Roosters v Ducks: Extension of the Sham Arrangements Provision to Triangular Arrangements
December 4, 2015
In Fair Work Ombudsman v Quest South Perth Holdings Pty Ltd  HCA 45, the High Court of Australia considered the operation of s 357 of the Fair Work Act 2009 (Cth) (Act) which prohibits employers from misrepresenting to an individual that the contract of employment under which they are employed is one of an "independent contractor".
Quest had employed two individuals as housekeepers for some years. Quest then entered into an arrangement with a third party (Contracting Solutions) by which (a) Contracting Solutions engaged the individuals as independent contractors; and (b) the individuals were then contracted out to Quest under a labour hire agreement between Quest and Contracting Solutions (described as a "triangular contracting" arrangement). However, the individuals continued to perform the same work for Quest as when they had been employees.
The Full Federal Court held s 357 only applied to an employer misrepresenting the position regarding the employee's employment with the employer itself; it did not apply to triangular contracting arrangements. The High Court disagreed, finding (a) there was nothing in the language of s 357 that limited its operation in this way; and (b) the narrower construction would defeat the purpose of the provision to protect individuals who in truth are employees being misled about their employment status. In so finding, the High Court referred to the statement in the Explanatory Memorandum that parties "cannot create something which has every feature of a rooster, but call it a duck and insist that everybody else recognise it as a duck."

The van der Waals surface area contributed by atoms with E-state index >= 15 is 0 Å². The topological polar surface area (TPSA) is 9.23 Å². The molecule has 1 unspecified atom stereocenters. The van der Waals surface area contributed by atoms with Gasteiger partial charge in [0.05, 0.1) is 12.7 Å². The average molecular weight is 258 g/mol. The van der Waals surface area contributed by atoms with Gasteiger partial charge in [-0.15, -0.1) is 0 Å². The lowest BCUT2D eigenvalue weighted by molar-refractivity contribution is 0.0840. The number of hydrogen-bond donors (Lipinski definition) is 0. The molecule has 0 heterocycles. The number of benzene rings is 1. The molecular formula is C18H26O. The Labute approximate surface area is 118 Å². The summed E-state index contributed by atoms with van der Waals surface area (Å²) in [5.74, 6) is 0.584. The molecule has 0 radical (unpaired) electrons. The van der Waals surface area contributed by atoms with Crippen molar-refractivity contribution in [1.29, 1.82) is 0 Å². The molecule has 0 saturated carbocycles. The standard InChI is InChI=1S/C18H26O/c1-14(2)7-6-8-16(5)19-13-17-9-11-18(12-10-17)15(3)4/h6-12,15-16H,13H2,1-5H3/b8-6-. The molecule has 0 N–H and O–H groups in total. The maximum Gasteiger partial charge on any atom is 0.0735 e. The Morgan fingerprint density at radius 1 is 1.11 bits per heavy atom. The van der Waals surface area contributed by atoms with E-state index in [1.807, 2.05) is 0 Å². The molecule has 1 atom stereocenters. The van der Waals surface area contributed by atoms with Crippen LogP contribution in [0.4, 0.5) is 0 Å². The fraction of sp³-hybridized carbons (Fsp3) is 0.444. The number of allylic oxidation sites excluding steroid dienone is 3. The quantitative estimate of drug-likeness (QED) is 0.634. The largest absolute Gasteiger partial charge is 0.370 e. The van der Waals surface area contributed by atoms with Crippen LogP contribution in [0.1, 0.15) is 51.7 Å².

The decision is an important development in the protection of employees' rights. Employers must be aware that they can no longer avoid the sham arrangements provisions under the Act by using a triangular arrangement to disguise the true nature of the employment relationship.
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